I wrote a few weeks back about how I’m teaching improv in my classes, and drew some comparisons between that practice and writing. Well, I’m teaching it again (different levels and all), so it’s front of mind again.
Writing — drafting, at least — is like improv. Virtually just like improv, as it turns out. The blank page is like the first moments stepping out onto the blank stage, not knowing what you’re going to do or how it’s going to go over.
Then, you just start shooting into the dark. I mean, you know there are targets out there: good ideas tucked in the rubbery folds of your brain, lines and ideas and expectations that might resonate with an audience. But from where you stand at the start, you can’t see sharknado. You just fire away and hope you hit something.
And maybe you hit something right away. If so, great, awesome, train on that spot and keep shooting. If not (which is almost laughably more likely), well, what? Give up? Slink off the stage and give up? Hell,no. You aim elsewhere in the dark, reload, and let loose again.
See, improv teaches us not just to allow mistakes — improv encourages mistakes. The mistakes are where the learning happens. And if you aren’t drawing a few sideways glances or jolting some uncomfortable hiccups of laughter from the crowd, well, you’re not doing it right. If you’re not drawing reactions, you’re playing it safe, and playing it safe in improv is the equivalent of skydiving from the second floor: it can be done, but really, what’s the point?
And so it is with writing. Sure, you can play it safe. But what’s the point? Much better to see if you can surprise your audience — which, in the drafting stage, is only yourself — than to sit there boring yourself to death, playing it safe and staying in your tiny little circle of torchlight.
When I teach improv, I tell my students to think of it like a flowchart. You try a thing. Does it work? Does it feel good? Does it excite you? If so, continue down that path. Does it bore you? Does it feel “dead”? Does your partner look lost? If so, abandon that path and try something totally different. Then do it again. Does this work, or does this suck? Readjust, and press on. Readjust, and press on.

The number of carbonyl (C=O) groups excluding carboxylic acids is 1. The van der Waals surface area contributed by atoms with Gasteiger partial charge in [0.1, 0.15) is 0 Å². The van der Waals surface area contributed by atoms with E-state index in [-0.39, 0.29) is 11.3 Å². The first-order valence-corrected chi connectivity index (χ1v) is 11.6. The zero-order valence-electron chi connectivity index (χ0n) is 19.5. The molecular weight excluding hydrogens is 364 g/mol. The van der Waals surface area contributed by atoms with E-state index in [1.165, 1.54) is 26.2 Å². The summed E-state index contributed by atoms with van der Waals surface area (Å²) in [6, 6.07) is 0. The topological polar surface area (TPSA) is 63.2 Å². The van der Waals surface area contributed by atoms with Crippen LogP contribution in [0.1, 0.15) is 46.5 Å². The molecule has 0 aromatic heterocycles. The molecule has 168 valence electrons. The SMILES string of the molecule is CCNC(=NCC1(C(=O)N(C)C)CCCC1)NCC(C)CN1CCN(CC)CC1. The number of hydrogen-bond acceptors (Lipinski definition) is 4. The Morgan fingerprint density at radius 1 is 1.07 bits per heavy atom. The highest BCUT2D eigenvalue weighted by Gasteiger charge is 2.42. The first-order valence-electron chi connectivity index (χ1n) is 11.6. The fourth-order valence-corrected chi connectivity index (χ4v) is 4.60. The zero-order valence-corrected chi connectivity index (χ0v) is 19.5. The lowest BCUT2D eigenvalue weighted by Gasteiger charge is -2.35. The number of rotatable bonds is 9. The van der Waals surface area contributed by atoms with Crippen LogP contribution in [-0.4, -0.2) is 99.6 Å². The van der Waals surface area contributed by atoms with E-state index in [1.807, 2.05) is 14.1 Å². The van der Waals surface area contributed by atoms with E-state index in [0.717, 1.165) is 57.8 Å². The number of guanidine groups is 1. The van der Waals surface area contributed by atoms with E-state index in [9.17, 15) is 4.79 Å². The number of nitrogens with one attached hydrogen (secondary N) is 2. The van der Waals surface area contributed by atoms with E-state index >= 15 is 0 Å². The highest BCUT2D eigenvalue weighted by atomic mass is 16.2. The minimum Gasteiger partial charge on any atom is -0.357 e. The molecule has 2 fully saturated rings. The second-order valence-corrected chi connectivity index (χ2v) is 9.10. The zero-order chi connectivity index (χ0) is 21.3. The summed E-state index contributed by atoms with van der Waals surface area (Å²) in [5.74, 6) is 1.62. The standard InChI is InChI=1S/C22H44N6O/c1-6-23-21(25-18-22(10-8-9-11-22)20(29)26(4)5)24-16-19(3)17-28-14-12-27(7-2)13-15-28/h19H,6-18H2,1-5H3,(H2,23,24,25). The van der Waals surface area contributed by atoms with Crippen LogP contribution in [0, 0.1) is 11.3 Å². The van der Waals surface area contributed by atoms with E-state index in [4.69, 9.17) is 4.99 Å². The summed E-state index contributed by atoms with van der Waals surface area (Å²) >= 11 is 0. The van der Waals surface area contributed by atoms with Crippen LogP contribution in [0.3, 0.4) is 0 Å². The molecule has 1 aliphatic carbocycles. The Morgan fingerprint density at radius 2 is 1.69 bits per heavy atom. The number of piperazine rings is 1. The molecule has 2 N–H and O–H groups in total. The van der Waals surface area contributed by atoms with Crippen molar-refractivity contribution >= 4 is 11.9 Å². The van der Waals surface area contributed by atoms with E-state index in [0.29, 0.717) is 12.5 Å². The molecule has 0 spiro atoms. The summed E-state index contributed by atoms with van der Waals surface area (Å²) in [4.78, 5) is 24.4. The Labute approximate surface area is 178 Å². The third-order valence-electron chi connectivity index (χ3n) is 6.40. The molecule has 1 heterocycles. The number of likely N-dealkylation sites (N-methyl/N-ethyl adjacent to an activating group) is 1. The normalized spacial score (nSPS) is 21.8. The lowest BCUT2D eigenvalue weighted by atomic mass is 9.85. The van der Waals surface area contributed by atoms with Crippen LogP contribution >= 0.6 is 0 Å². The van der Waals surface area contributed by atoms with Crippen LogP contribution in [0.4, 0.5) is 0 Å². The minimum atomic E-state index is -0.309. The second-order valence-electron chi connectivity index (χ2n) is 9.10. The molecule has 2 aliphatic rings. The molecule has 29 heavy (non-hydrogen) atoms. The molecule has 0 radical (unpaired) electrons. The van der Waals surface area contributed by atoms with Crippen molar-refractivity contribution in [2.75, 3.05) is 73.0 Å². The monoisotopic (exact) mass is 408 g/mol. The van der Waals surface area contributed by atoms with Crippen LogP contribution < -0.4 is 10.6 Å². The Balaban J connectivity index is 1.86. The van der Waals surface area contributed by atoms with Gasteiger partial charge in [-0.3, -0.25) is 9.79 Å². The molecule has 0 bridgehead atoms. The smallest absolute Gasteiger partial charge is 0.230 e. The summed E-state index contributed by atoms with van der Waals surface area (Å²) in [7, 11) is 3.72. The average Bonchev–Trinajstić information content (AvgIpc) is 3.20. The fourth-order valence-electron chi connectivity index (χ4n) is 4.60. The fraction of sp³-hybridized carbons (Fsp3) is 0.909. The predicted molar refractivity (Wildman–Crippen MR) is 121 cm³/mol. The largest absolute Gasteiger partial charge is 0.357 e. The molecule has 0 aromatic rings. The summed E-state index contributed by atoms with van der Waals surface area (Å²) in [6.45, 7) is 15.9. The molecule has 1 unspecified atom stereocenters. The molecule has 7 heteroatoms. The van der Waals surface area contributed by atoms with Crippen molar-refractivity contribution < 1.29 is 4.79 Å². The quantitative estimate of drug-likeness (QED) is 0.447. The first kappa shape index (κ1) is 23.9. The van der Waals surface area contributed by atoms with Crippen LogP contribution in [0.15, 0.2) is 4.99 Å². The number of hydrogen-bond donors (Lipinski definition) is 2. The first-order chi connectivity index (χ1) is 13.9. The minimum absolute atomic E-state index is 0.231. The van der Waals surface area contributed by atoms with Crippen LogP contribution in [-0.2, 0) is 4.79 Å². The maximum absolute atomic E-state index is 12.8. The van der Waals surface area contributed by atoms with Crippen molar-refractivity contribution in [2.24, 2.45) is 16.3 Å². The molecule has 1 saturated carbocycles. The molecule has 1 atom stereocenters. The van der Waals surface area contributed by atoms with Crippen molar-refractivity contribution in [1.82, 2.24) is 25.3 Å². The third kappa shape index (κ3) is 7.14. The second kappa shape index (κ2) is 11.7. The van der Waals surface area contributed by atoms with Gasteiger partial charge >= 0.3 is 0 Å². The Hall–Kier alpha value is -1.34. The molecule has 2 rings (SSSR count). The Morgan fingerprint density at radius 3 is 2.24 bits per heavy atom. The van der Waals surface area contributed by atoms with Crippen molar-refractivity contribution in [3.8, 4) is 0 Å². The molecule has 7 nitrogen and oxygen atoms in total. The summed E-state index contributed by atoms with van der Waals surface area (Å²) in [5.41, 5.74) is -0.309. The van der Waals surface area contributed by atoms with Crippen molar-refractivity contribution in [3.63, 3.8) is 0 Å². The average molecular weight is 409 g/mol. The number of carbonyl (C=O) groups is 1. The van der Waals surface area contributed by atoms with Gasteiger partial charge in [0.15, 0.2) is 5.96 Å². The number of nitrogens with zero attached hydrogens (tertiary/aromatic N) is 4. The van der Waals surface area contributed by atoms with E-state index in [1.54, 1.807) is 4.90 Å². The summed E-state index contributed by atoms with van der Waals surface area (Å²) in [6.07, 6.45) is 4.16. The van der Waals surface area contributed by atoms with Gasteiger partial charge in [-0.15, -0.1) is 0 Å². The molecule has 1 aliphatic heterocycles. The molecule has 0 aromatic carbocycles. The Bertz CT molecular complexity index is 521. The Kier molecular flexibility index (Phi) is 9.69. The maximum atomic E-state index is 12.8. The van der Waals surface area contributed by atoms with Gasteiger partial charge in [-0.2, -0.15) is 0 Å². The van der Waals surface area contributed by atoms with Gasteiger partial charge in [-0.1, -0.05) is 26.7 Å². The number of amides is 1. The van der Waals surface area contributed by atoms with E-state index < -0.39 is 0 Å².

Reload, and shoot into the dark again.
The blank page is no different. If anything, it’s easier: you have the infinite safety net of as many drafts as you need to get it right. The absolute worst thing you can do in an improv is to give up and stop trying, and so it is with writing. And yet, that’s exactly what too many would-be writers do. It’s what I did for the past decade: sat back thinking how much I’d like to be a writer, but lived in fear of actually doing it.
Again, screw that.
Load up your word-cannon and shoot into the dark.
Worst that can happen is you miss. (Actually the worst that can happen is you hit a bystander, but y’know — if that happens, just aim away from the screams and try again.)
But as long as you keep shooting, you can’t miss forever.
This weekly remotivational post is part of Stream of Consciousness Saturday. Every weekend, I use Linda G. Hill’s prompt to refocus my efforts and evaluate my process, sometimes with productive results.